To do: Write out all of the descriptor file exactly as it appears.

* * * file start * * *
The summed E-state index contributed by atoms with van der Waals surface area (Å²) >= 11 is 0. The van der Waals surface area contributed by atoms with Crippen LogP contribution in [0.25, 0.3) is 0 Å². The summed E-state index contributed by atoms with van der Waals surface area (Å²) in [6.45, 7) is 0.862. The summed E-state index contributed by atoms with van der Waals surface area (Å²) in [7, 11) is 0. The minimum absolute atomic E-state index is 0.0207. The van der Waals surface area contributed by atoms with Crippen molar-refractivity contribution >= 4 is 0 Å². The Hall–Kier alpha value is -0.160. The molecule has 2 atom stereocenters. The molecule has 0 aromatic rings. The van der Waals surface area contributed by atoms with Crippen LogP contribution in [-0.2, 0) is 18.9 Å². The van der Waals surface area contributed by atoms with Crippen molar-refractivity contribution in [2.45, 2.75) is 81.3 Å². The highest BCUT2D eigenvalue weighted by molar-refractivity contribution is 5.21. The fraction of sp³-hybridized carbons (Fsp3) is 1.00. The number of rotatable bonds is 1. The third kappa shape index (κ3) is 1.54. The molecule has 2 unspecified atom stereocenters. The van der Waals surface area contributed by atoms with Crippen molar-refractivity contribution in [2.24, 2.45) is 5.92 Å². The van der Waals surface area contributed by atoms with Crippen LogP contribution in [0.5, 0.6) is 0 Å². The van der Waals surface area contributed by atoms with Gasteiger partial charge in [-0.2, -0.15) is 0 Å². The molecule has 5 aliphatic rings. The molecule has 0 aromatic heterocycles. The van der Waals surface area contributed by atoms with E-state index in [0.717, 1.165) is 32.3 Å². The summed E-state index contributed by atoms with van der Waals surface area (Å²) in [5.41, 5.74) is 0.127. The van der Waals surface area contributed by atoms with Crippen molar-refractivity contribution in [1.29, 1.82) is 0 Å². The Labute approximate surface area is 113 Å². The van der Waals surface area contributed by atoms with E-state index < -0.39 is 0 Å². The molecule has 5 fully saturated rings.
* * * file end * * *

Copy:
The summed E-state index contributed by atoms with van der Waals surface area (Å²) >= 11 is 0. The van der Waals surface area contributed by atoms with Crippen LogP contribution in [0.25, 0.3) is 0 Å². The summed E-state index contributed by atoms with van der Waals surface area (Å²) in [6.45, 7) is 0.862. The summed E-state index contributed by atoms with van der Waals surface area (Å²) in [7, 11) is 0. The minimum absolute atomic E-state index is 0.0207. The van der Waals surface area contributed by atoms with Crippen molar-refractivity contribution >= 4 is 0 Å². The Hall–Kier alpha value is -0.160. The molecule has 2 atom stereocenters. The molecule has 0 aromatic rings. The van der Waals surface area contributed by atoms with Crippen LogP contribution in [-0.2, 0) is 18.9 Å². The van der Waals surface area contributed by atoms with Crippen molar-refractivity contribution in [2.45, 2.75) is 81.3 Å². The highest BCUT2D eigenvalue weighted by molar-refractivity contribution is 5.21. The fraction of sp³-hybridized carbons (Fsp3) is 1.00. The number of rotatable bonds is 1. The third kappa shape index (κ3) is 1.54. The molecule has 2 unspecified atom stereocenters. The van der Waals surface area contributed by atoms with Crippen molar-refractivity contribution in [2.24, 2.45) is 5.92 Å². The van der Waals surface area contributed by atoms with Crippen LogP contribution in [0.5, 0.6) is 0 Å². The van der Waals surface area contributed by atoms with Gasteiger partial charge in [-0.2, -0.15) is 0 Å². The molecule has 5 aliphatic rings. The molecule has 0 aromatic heterocycles. The van der Waals surface area contributed by atoms with E-state index in [0.717, 1.165) is 32.3 Å². The summed E-state index contributed by atoms with van der Waals surface area (Å²) in [5.41, 5.74) is 0.127. The van der Waals surface area contributed by atoms with Crippen molar-refractivity contribution in [1.29, 1.82) is 0 Å². The Labute approximate surface area is 113 Å². The van der Waals surface area contributed by atoms with E-state index < -0.39 is 0 Å². The molecule has 5 fully saturated rings.